Monday, March 27, 2006

Joyful, Joyful Turkey Vulture

I love the Turkey Vulture. It is absolutely, unreservedly my favorite bird. Don't let its scraggly face and its roadside eating habits fool you, this bird is a charmer. Oh sure, it has a face only another turkey vulture could love. And it eats recently dead herbivores. Just put all that aside for a moment.

It is extraordinarily playful.

The turkey vulture weighs about 6 pounds - much of that taken up in a wingspan of just over 6 feet. Imagine that. Take Jay Leno, lay him on his side, and the wings of the turkey vulture will reach from his head to his feet. And, like Leno, you have a zesty, life-loving creature.

Turkey vultures soar with slightly uplifted wings, in a slight V-shape. (Fancy schmantzy bird books call this a 'dihedral formation'.) They wake up in the morning, stretch their wings out in the sun to warm them up and they are off. It is time to seek out some warm air, and start riding the great circles of the thermals.

They can glide as far as 6 miles without having to flap their wings. They "feel" the air as they play the updrafts with their wing-tips acting like fingers. They are often seen in groups (the word is not 'flocks' but 'venues') of several turkey vultures all swooping around in the thermals. They are not, as is often thought, circling something waiting for it to die. (They actually prefer their meat very slightly aged.) They are just playing. A venue of vultures at play. Sheer delight!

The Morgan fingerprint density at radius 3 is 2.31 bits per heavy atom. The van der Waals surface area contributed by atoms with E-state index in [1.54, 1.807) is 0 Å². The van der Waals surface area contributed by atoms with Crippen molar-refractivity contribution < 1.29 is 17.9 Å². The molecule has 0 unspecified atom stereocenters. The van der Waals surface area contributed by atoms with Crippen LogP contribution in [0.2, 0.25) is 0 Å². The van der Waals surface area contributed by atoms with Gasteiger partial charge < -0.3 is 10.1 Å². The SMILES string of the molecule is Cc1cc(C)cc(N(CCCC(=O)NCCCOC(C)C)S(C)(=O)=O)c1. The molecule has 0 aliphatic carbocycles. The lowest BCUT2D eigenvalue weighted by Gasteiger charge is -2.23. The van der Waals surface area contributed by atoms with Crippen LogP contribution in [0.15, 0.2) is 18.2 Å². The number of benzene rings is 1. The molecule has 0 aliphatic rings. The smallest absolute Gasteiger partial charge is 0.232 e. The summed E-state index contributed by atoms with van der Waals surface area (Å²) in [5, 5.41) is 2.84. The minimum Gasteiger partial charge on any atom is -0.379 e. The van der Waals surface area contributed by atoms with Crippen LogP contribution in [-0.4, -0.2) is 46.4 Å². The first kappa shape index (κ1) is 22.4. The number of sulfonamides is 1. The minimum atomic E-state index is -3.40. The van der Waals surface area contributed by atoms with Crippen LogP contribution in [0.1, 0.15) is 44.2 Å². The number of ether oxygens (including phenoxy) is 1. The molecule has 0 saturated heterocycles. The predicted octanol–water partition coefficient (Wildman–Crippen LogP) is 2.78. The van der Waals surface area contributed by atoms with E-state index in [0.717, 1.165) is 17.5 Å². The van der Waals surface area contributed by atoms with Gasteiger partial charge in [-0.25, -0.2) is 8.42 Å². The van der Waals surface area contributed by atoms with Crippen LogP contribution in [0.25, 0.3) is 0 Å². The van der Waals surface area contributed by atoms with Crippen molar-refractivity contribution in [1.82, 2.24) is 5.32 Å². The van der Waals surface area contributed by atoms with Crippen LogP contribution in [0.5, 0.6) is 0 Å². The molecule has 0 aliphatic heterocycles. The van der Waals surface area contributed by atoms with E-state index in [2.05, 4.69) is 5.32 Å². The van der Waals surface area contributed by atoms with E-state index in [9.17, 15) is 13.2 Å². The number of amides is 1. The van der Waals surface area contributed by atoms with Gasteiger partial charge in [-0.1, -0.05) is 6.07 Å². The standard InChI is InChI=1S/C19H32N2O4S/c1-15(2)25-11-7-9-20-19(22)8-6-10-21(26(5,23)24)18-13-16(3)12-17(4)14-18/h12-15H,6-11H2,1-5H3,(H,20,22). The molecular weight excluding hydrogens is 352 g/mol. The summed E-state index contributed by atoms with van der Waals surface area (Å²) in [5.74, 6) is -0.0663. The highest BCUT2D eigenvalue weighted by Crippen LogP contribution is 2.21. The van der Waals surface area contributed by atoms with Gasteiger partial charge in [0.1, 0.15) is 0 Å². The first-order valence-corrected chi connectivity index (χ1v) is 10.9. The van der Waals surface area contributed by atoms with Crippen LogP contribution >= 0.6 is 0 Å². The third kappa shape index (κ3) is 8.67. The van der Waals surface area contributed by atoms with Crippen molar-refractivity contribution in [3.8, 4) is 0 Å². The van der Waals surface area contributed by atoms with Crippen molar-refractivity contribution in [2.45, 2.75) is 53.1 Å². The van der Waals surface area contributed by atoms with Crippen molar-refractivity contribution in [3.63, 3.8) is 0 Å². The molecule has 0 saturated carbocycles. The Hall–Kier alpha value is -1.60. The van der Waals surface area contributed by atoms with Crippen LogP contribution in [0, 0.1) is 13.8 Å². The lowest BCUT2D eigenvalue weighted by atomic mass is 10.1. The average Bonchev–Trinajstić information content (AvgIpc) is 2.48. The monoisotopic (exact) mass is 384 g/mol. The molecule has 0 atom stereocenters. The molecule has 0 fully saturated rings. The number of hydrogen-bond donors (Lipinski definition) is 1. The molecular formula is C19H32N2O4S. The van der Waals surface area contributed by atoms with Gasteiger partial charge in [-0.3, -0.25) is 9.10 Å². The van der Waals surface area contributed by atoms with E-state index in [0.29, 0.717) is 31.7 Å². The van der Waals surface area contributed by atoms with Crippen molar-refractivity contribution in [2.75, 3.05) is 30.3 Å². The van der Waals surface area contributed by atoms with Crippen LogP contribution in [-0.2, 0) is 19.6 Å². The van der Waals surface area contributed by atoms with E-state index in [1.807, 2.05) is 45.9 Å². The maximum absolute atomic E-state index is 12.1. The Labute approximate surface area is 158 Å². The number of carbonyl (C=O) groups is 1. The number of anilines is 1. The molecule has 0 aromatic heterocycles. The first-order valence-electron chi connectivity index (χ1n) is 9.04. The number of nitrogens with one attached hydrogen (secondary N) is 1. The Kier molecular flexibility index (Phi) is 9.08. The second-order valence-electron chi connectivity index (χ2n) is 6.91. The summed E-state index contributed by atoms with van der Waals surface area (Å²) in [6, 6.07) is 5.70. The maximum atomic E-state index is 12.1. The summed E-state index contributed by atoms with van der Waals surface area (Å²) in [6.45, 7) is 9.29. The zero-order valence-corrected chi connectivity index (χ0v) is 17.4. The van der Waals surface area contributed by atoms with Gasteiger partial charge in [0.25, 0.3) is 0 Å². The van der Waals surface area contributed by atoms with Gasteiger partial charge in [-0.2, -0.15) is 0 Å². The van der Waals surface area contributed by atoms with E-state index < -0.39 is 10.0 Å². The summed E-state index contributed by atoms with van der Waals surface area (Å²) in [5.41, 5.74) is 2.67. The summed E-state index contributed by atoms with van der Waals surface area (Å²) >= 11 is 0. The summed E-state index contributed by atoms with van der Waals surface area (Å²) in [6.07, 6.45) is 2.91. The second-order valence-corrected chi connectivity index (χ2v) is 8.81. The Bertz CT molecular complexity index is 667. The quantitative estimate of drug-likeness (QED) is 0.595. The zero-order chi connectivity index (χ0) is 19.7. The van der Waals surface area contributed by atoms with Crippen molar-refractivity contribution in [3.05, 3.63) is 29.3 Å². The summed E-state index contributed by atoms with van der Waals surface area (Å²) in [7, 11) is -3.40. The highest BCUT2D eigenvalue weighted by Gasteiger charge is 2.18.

One woman reports a story of having several bright colored balls for her kids in the back yard. She looked out her window and saw several turkey vultures in the yard playing with a ball, nudging it back and forth at eachother with their beaks. They only liked the orange one. They did this for days on end.

Another report is of a Turkey Vulture who took a liking to a young boy. He would wait for him in the morning on a telephone pole, fly overhead as the boy went to school, and would escort him home every day.

People who rehab injured birds report that the Turkey Vulture can get very attached to them, following them around like a dog -- and that they learn very quickly, and love to play fetch and tug of war.